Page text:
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Foreclosures Can Amplify Downward Spirals of House Prices


Home mortgage defaults exclude defaulting households from the housing market and tighten capital constraints on lenders. Both effects push down home prices and create a potential role for policy.


Between 2006 and 2013, mortgage lenders foreclosed on about 8 percent of the homeowners in the United States. Foreclosures play a complex role in housing market dynamics, and a number of policies that were adopted during the Great Recession were designed to lower the foreclosure rate.

In a new study of the co-movement of house prices and foreclosures, How Do Foreclosures Exacerbate Housing Downturns? (NBER Working Paper 26216), Adam M. Guren and Timothy J. McQuade explore how foreclosures magnify the impact of shocks to housing demand.

The researchers identify three channels through which foreclosures affect demand. First, buyers who default on their mortgages have a foreclosure flag placed on their credit record. This means that they are locked out of the housing market, because they cannot obtain another mortgage until this flag is cleared. Second, banks and other lenders face capital constraints, and when loans default these constraints become tighter. It is more difficult for lenders to extend new mortgages when they are more constrained. Finally, when distressed lenders sell foreclosed properties for less than they sell equivalent homes that are not in foreclosure in order to remove these properties from their books, recover part of their investment, and relax their capital constraints, remaining buyers become choosy and demand that other sellers, those who are not distressed, also lower prices.

When the housing market is hit by a shock that lowers housing demand and induces some foreclosures — for example a drop in employment — all three of these effects place further downward pressure on home prices and on the number of transactions in the housing market. The dynamic interactions between falling prices, defaults, and credit constraints keep growing numbers of buyers out of the market. The scarcity of buyers lowers prices, intensifies the buyers' market, and leads to a downward price-default spiral.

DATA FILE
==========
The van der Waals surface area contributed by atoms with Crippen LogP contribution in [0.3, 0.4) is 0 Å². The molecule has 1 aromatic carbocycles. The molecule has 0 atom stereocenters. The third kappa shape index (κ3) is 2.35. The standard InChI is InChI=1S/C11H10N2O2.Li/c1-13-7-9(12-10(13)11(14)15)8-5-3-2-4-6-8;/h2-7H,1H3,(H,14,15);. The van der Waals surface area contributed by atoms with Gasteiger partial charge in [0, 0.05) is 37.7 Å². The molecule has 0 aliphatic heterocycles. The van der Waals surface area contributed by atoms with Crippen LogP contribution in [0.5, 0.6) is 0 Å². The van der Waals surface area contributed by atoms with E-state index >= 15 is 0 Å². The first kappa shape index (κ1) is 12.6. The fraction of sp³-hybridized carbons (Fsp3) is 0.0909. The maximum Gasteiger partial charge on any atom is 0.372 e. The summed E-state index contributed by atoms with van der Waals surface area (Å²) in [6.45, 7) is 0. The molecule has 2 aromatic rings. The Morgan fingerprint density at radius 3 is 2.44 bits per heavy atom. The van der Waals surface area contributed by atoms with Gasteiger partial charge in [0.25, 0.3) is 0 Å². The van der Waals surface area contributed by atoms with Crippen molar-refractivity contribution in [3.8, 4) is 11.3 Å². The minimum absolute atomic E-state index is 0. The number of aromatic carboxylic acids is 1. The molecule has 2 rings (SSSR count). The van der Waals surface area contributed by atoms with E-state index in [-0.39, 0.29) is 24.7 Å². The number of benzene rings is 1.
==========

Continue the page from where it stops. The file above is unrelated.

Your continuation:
To quantify the effect of foreclosure-related factors on the housing market, the researchers construct a model of the US housing market and calibrate it using data for the 2006-13 period. They analyze monthly data provided by CoreLogic for 99 of the 100 largest core-based statistical areas. Across cities, they find that the size of the preceding local housing boom was the best predictor of the size of the next local bust. But cities with a larger boom — and more foreclosures in the bust — had a more-than-proportionately larger bust, which the model attributes to price-default spirals.

The researchers estimate that foreclosure-related dynamics played a key role in the decline in non-foreclosure house prices in their sample period. They attribute 22 percent of the drop to a substantial number of potential home buyers being excluded from the market because of bad credit associated with past foreclosure flags. Lender rationing — the effect of tighter credit constraints on financial institutions — can account for another 23 percent of the price decline, and for a larger share, about 40 percent, of the decline in home sales. The "choosey buyer effect" contributed another 3 percent to the price decline. Persistent declines in home valuations account for the remaining 52 percent, implying significant overshooting due to foreclosures.

The researchers also study how various policy interventions might have slowed the rate of foreclosures and the decline in house prices. Such interventions have the greatest benefit when shocks to housing demand are transitory. By allowing borrowers time to become current on their loans, these policies reduce the overall foreclosure rate.

A government policy of injecting cash or equity equal to 50 percent of bank losses would have reduced foreclosures by 19.3 percent and price declines by 23.9 percent at a cost of $2,175 per household. Reducing principal with a $10,000 payment up to a loan-to-value ratio of 115 percent would have reduced defaults by 16.4 percent and price declines by 10.5 percent at a cost of $1,917. Had the government purchased foreclosed homes and sold them after a year, reducing both foreclosures and lender credit rationing, the number of foreclosures would have declined by 40.3 percent and price declines would have been reduced by 44.8 percent at a cost of $2,150 per household, the researchers conclude. The analysis indicates that the most cost-effective policies directly address the imbalance of supply and demand in the market.

— Linda Gorman

The Digest is not copyrighted and may be reproduced freely with appropriate attribution of source.

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